Trigger finger is a relatively frequent pathology of the hand characterized by the inability to extend the finger once it is flexed, achieving its extension with a block and/or a snap.
Although the causes of trigger finger are not known, several factors can increase the risk of developing the condition:
Medical conditions: Trigger finger is more common in people with certain medical conditions, such as diabetes and rheumatoid arthritis.
Forceful hand activities: The condition is known to occur after forced use of the fingers and thumb.
Trigger finger treatment encompasses a number of procedures, such as the use of an orthosis, corticosteroid injections, and surgery. These are the most effective trigger finger treatments.
Let’s take a closer look at each of these treatments:
Initial treatment for a trigger finger is generally the following:
Rest: Resting your hand and avoiding activities that make it worse may be enough to solve the problem.
Splint: Wearing a splint at night to keep your affected finger or thumb upright while sleeping can be helpful.
Specific exercises: Gentle stretching exercises can help decrease stiffness and improve range of motion in the digit involved.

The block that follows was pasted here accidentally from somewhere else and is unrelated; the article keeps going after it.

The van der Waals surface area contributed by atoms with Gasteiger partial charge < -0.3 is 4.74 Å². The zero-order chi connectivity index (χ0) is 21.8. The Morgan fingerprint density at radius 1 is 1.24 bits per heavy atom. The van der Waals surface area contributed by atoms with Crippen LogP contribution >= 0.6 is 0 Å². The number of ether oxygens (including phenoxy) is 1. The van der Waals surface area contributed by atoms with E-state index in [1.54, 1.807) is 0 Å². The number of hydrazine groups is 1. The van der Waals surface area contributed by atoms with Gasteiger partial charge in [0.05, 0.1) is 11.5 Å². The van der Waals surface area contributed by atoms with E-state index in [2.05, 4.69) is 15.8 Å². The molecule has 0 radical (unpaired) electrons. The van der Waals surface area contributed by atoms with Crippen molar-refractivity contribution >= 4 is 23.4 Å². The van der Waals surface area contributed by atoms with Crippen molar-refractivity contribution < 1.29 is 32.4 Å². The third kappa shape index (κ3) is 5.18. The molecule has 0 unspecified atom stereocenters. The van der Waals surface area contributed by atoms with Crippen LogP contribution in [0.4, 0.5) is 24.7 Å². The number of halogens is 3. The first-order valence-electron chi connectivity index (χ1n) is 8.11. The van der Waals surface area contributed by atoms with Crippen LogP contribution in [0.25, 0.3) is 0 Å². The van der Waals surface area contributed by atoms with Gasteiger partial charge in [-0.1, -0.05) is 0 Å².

Medications: Medications like acetaminophen and nonsteroidal anti-inflammatory drugs can help relieve pain and inflammation.
Steroid injections: Corticosteroid, or cortisone, is an anti-inflammatory agent that can be injected into the tendon area at the base of the trigger finger. A steroid injection can resolve activation over a period of one day to several weeks. If symptoms do not improve over time, a second injection may be given. If two injections don’t help with the problem, surgery may be considered. Steroid injections are less likely to be effective in patients with diabetes, but they can still help avoid surgery. They can cause a short-term increase in blood sugar, so glucose levels in diabetic patients should be monitored after injection.
If the finger does not improve with non-surgical treatment, surgery may be considered. The decision for surgery will depend on how much pain or loss of usefulness is in the finger. However, if the thumb is locked in a flexed or bent position, surgery is recommended to prevent permanent stiffness.
You might also want to read: Trigger finger surgery
At Harley Street Hospital, we have some of the best specialists to treat your trigger finger. Book an appointment to get a checkup.